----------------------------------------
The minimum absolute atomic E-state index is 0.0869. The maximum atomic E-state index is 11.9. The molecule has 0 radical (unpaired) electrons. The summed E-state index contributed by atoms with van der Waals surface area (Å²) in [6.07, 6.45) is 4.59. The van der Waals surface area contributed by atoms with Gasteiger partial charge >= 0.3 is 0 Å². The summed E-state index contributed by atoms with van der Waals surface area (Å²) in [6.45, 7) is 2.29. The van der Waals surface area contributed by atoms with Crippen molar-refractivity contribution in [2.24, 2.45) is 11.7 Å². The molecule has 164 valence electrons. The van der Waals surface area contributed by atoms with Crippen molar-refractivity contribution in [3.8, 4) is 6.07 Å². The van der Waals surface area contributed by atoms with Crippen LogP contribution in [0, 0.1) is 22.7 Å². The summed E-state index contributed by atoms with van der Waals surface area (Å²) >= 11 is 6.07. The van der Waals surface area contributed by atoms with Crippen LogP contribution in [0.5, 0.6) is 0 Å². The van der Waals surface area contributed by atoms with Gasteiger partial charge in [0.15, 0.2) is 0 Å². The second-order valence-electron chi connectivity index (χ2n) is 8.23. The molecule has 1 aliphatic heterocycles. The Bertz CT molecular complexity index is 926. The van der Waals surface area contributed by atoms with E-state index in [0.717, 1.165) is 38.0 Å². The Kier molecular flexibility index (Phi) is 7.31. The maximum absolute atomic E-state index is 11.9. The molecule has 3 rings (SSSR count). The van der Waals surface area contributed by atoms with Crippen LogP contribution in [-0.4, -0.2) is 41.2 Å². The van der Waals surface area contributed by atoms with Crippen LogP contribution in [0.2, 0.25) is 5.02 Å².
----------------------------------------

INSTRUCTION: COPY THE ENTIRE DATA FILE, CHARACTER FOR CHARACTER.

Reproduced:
The minimum absolute atomic E-state index is 0.0869. The maximum atomic E-state index is 11.9. The molecule has 0 radical (unpaired) electrons. The summed E-state index contributed by atoms with van der Waals surface area (Å²) in [6.07, 6.45) is 4.59. The van der Waals surface area contributed by atoms with Gasteiger partial charge >= 0.3 is 0 Å². The summed E-state index contributed by atoms with van der Waals surface area (Å²) in [6.45, 7) is 2.29. The van der Waals surface area contributed by atoms with Crippen molar-refractivity contribution in [2.24, 2.45) is 11.7 Å². The molecule has 164 valence electrons. The van der Waals surface area contributed by atoms with Crippen molar-refractivity contribution in [3.8, 4) is 6.07 Å². The van der Waals surface area contributed by atoms with Crippen LogP contribution in [0, 0.1) is 22.7 Å². The summed E-state index contributed by atoms with van der Waals surface area (Å²) >= 11 is 6.07. The van der Waals surface area contributed by atoms with Crippen LogP contribution in [0.5, 0.6) is 0 Å². The van der Waals surface area contributed by atoms with Gasteiger partial charge in [0.15, 0.2) is 0 Å². The second-order valence-electron chi connectivity index (χ2n) is 8.23. The molecule has 1 aliphatic heterocycles. The Bertz CT molecular complexity index is 926. The van der Waals surface area contributed by atoms with E-state index in [0.717, 1.165) is 38.0 Å². The Kier molecular flexibility index (Phi) is 7.31. The maximum absolute atomic E-state index is 11.9. The molecule has 3 rings (SSSR count). The van der Waals surface area contributed by atoms with Crippen LogP contribution in [-0.4, -0.2) is 41.2 Å². The van der Waals surface area contributed by atoms with Crippen LogP contribution in [0.2, 0.25) is 5.02 Å².